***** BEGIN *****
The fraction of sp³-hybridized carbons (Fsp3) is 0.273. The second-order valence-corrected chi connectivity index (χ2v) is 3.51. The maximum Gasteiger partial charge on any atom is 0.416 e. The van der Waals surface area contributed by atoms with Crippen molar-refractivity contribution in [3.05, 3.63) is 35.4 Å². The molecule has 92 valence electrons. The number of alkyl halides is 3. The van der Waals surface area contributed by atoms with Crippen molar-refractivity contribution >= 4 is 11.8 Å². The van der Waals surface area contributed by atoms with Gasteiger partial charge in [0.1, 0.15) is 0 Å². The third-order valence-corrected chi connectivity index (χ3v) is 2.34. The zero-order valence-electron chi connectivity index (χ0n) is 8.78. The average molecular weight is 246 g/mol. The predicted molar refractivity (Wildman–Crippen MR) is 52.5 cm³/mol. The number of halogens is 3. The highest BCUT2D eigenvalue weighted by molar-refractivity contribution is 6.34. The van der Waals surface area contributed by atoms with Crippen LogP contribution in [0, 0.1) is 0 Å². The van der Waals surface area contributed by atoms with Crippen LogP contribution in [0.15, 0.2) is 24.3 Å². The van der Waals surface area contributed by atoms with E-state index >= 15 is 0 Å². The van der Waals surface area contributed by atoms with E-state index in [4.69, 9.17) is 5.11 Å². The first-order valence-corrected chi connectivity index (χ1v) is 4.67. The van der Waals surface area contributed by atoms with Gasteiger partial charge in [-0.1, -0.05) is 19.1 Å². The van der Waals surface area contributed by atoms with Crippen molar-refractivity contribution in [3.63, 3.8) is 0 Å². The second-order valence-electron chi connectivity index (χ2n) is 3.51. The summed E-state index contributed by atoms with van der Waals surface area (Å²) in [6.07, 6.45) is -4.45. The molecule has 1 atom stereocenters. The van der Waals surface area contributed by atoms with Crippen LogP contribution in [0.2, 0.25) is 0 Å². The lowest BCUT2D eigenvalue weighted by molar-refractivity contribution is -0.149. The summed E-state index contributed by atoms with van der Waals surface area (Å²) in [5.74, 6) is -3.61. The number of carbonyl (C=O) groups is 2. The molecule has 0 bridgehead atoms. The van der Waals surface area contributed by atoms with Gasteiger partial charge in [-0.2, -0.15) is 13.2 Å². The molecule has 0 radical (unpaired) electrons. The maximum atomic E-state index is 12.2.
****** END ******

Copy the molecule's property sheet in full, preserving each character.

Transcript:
The fraction of sp³-hybridized carbons (Fsp3) is 0.273. The second-order valence-corrected chi connectivity index (χ2v) is 3.51. The maximum Gasteiger partial charge on any atom is 0.416 e. The van der Waals surface area contributed by atoms with Crippen molar-refractivity contribution in [3.05, 3.63) is 35.4 Å². The molecule has 92 valence electrons. The number of alkyl halides is 3. The van der Waals surface area contributed by atoms with Crippen molar-refractivity contribution >= 4 is 11.8 Å². The van der Waals surface area contributed by atoms with Gasteiger partial charge in [0.1, 0.15) is 0 Å². The third-order valence-corrected chi connectivity index (χ3v) is 2.34. The zero-order valence-electron chi connectivity index (χ0n) is 8.78. The average molecular weight is 246 g/mol. The predicted molar refractivity (Wildman–Crippen MR) is 52.5 cm³/mol. The number of halogens is 3. The highest BCUT2D eigenvalue weighted by molar-refractivity contribution is 6.34. The van der Waals surface area contributed by atoms with Crippen LogP contribution in [0, 0.1) is 0 Å². The van der Waals surface area contributed by atoms with Crippen LogP contribution in [0.15, 0.2) is 24.3 Å². The van der Waals surface area contributed by atoms with E-state index >= 15 is 0 Å². The van der Waals surface area contributed by atoms with E-state index in [4.69, 9.17) is 5.11 Å². The first-order valence-corrected chi connectivity index (χ1v) is 4.67. The van der Waals surface area contributed by atoms with Gasteiger partial charge in [-0.1, -0.05) is 19.1 Å². The van der Waals surface area contributed by atoms with Crippen molar-refractivity contribution in [3.63, 3.8) is 0 Å². The second-order valence-electron chi connectivity index (χ2n) is 3.51. The summed E-state index contributed by atoms with van der Waals surface area (Å²) in [6.07, 6.45) is -4.45. The molecule has 1 atom stereocenters. The van der Waals surface area contributed by atoms with Crippen LogP contribution in [0.2, 0.25) is 0 Å². The lowest BCUT2D eigenvalue weighted by molar-refractivity contribution is -0.149. The summed E-state index contributed by atoms with van der Waals surface area (Å²) in [5.74, 6) is -3.61. The number of carbonyl (C=O) groups is 2. The molecule has 0 bridgehead atoms. The van der Waals surface area contributed by atoms with Gasteiger partial charge in [-0.2, -0.15) is 13.2 Å². The molecule has 0 radical (unpaired) electrons. The maximum atomic E-state index is 12.2.